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Long journey from peace on paper to peace on earth

In Northern Ireland, long a tangled skein of slogans, “Not an Inch” was the threat uttered most ominously and embedded most deeply in the uncompromising Unionist psyche. There were variations on the theme, such as “No Surrender!” or “No Pope Here.” Behind the swagger and posturing was the fear that an inch, if given, might become a mile and land all Unionists in Dublin if not in Rome under the sway of the pope, whom one of them used to call “Old Red Socks.”

On Nov. 27 they gave up a historic inch, and the world is about to find out where it will take them.

The bones of the story are well known. The latest phase began with a nonviolent struggle for social and political justice by the Catholic minority, inspired by the U.S. campaign of Martin Luther King Jr. -- and at this pivotal moment it’s only fair to say that the Irish Republican Army was part of that peaceful movement, with scarcely a gun to its name in 1969. The Catholic slogan at the time was undemanding and almost quaint: “One man, one vote.” Only people with property could vote, and Unionists owned most of the property. If the Unionists had given an inch then, it might have saved a generation of destruction and 3,300 lives.

Or perhaps not -- logic is an unreliable guide in the face of fear and anger. So years of suppressed animosities blew the lid off. Few on either side remain untouched by three decades of tragedy. Guns and bombs and marching and words all mingled to create a society in turmoil. Amid the death and destruction, good people, the vast majority of Northern Ireland’s population, tried suggestions and risked solutions, mostly in vain. Communities have souls analogous to people’s souls, and the Northern soul was sick.

In the past few years Northern Ireland grew weary of war, but not enough to make peace. There had been so much pain. Yet something was stirring in a new, volatile Irish stew that included participation by the governments of London and Dublin; by Sinn Fein, ally of the IRA; by an American named George Mitchell. Much of this was new, as was the partial repudiation, at last, of the Rev. Ian Paisley, the most hearty hater in the North.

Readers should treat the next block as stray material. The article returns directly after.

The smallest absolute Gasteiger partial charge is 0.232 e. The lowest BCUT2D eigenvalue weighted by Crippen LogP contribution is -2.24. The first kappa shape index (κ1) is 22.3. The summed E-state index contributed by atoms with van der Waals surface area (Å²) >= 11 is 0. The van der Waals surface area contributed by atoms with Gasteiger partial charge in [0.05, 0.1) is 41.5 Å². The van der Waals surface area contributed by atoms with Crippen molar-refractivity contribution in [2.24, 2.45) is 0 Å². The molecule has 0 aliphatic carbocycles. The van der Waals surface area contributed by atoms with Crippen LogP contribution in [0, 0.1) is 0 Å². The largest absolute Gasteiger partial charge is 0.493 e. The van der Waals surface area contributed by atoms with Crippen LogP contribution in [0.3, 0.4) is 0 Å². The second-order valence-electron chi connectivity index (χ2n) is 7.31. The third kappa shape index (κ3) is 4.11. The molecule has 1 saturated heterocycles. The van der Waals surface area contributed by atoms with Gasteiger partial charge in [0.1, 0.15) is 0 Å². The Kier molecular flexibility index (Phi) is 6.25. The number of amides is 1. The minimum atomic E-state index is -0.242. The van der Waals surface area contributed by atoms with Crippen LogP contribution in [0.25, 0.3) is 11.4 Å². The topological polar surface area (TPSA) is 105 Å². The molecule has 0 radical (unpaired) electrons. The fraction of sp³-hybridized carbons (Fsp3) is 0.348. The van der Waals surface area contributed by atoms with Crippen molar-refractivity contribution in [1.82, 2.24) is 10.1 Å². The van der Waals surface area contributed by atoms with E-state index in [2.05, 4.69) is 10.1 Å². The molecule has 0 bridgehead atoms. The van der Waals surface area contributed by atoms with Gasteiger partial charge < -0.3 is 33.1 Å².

All these were but straws in the wind, tips of an iceberg. They do not explain what came after them. Something took place greater than any single event or contribution and greater even than the sum of these. Something stirred in the soul of the community, and the unthinkable happened, as it sometimes does.

People acted out of character, for one thing: from Unionist leader David Trimble, once a militant not-an-incher, to Martin McGuinness, once an IRA commander. Old enemies, all walking on ice, moved closer to each other; close enough to see that the other was human. Former Senator Mitchell must get much of the credit for this. He took the feuding factions away from the media spotlight, away out of sight to confront themselves and each other. Some, such as Trimble and Sinn Fein’s Gerry Adams, had refused for years to speak to each other. Mitchell joked, according to news reports, and both sides laughed. It was as elementary as that.

Such elemental mistrust is repeated, as each day’s news reminds us, all over the world. It would be ironic, and immensely gratifying, if, in years to come, other communities were beating a path to Northern Ireland to see how a whole people learned to save its community soul.

Paper agreements are not enough, and neither are new structures. For half a century there was a parliament in Belfast with the very kind of limited powers this new one will have, with the sharing of power on paper just like this one. Under that system there flourished one of the most refined and enduring expressions of discrimination and repression anywhere this century.

It all now depends on what the people, and especially those in power, do with their new opportunity. Carefully chosen words on paper will remain just that if they are not backed by an immense urge to goodwill and healing. There is reason to hope this might happen, that people, as if walking past a mirror, might recognize themselves in “the other side.” It would be a great way to finish out a millennium, a great way to embark on a new one.

National Catholic Reporter, December 10, 1999